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LINGUIST List 20.2027

Mon Jun 01 2009

Diss: Syntax: Medova: 'Reflexive Clitics in the Slavic and Romance...'

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        1.    Lucie Medova, Reflexive Clitics in the Slavic and Romance Languages: A comparative view from an antipassive perspective

Message 1: Reflexive Clitics in the Slavic and Romance Languages: A comparative view from an antipassive perspective
Date: 01-Jun-2009
From: Lucie Medova <lmedovaff.jcu.cz>
Subject: Reflexive Clitics in the Slavic and Romance Languages: A comparative view from an antipassive perspective
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Institution: Princeton University
Program: Linguistic
Dissertation Status: Completed
Degree Date: 2009

Author: Lucie Medova

Dissertation Title: Reflexive Clitics in the Slavic and Romance Languages: A comparative view from an antipassive perspective

Linguistic Field(s): Syntax

Dissertation Director:

Dissertation Abstract:

In this work, I offer a unified analysis of all the constructions that
involve a reflexive clitic SE in Slavic and Romance languages. Next to
canonical constructions, in which the reflexive clitic semantically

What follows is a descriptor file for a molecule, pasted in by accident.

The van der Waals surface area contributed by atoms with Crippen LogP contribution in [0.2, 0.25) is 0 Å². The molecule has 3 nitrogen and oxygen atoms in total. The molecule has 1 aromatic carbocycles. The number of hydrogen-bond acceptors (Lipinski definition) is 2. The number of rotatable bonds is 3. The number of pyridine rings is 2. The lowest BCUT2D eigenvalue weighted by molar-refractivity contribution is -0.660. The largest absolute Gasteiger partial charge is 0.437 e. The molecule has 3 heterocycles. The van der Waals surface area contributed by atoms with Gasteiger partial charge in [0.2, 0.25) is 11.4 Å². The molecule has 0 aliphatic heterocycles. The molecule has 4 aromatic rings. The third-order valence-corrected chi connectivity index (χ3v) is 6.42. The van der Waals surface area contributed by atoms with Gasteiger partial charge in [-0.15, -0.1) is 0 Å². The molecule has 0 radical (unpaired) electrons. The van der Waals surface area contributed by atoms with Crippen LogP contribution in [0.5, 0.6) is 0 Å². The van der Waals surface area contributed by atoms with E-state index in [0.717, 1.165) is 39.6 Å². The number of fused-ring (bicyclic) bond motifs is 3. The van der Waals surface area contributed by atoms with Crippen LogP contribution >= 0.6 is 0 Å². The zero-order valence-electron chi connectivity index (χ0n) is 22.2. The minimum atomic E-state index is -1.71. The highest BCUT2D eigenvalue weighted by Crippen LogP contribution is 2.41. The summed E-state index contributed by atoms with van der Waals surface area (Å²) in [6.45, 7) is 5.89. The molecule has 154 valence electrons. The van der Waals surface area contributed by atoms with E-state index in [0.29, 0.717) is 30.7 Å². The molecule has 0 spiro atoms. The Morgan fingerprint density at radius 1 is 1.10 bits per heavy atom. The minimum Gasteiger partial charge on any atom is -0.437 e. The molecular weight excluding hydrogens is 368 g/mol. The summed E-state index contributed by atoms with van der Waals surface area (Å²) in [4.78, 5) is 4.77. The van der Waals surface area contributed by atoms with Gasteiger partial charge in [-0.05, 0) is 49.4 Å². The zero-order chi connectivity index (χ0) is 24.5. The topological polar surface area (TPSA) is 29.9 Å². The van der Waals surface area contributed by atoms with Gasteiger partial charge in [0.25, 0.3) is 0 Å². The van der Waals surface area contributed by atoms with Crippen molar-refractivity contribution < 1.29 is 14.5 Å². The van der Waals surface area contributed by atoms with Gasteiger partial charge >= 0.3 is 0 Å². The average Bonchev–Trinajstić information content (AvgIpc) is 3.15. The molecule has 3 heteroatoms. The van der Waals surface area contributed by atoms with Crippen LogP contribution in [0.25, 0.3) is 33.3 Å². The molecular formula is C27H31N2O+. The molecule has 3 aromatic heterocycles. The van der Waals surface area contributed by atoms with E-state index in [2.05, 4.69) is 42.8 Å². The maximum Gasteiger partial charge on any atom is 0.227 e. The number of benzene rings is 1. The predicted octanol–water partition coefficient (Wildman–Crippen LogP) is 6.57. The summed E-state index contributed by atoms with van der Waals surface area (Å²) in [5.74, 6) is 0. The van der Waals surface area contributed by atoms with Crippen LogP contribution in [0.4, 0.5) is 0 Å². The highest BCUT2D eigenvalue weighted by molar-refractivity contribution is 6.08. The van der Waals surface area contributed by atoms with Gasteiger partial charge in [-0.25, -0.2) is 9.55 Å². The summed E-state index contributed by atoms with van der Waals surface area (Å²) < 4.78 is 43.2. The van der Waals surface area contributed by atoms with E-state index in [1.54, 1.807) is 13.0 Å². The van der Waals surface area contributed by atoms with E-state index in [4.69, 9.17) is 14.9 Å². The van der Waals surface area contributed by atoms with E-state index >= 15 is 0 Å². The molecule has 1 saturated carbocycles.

identifies the two arguments of a transitive verb, cf. John SE wash means
John washes himself, there are constructions in which it is not possible to
identify the arguments in this way, cf. anticausatives as The glass SE
broke does not entail that the glass broke itself, it just broke.
Inherently reflexive verbs do not exist without the reflexive clitic,
certain prefixes cause the morpheme SE to appear in Slavic languages
ROZ-rain *(SE) with a certain Aktionsart shift. Finally, there are
impersonals and middles, in which the reflexive clitic SE seems to play the
role of an unspecified human subject Cars SE sell means Cars are sold (by
people)/People sell cars.

The thesis is built in two steps. First, I consider possible derivations of
the constructions with the reflexive clitic SE in Slavic and Romance and
following Kayne (1986) and Alboiu et. al (2004) I propose that all the
constructions are derived by movement: the argument that winds up as NOM
starts out within the VP shell and moves to the NOM position. SE, on this
view, is a morpheme that 'blocks' the argument from becoming a direct
object. This derivation is superior to the argument structure derivations
(as they face the problem of ECM constructions, cf. Marantz (1984)) and
derivations that connect the morpheme SE to the internal argument position
(they predict the SE constructions to be transitive, contrary to the facts).

Second, I claim that the reflexive clitic SE is an antipassive morpheme of
the sort known from the ergative languages. This connection is clearly
supported by the range of constructions that are created by the reflexive
clitic SE in Slavic and Romance languages on one hand and antipassive
morphemes in ergative languages on the other. In both language types, the
particular morpheme (very often) creates also anticausatives, constructions
with Aktionsart shift. I derive both antipassives and constructions with
the reflexive clitic SE in a parallel fashion within the Peeling Theory of
Case (Starke (2005), Starke (2006)).



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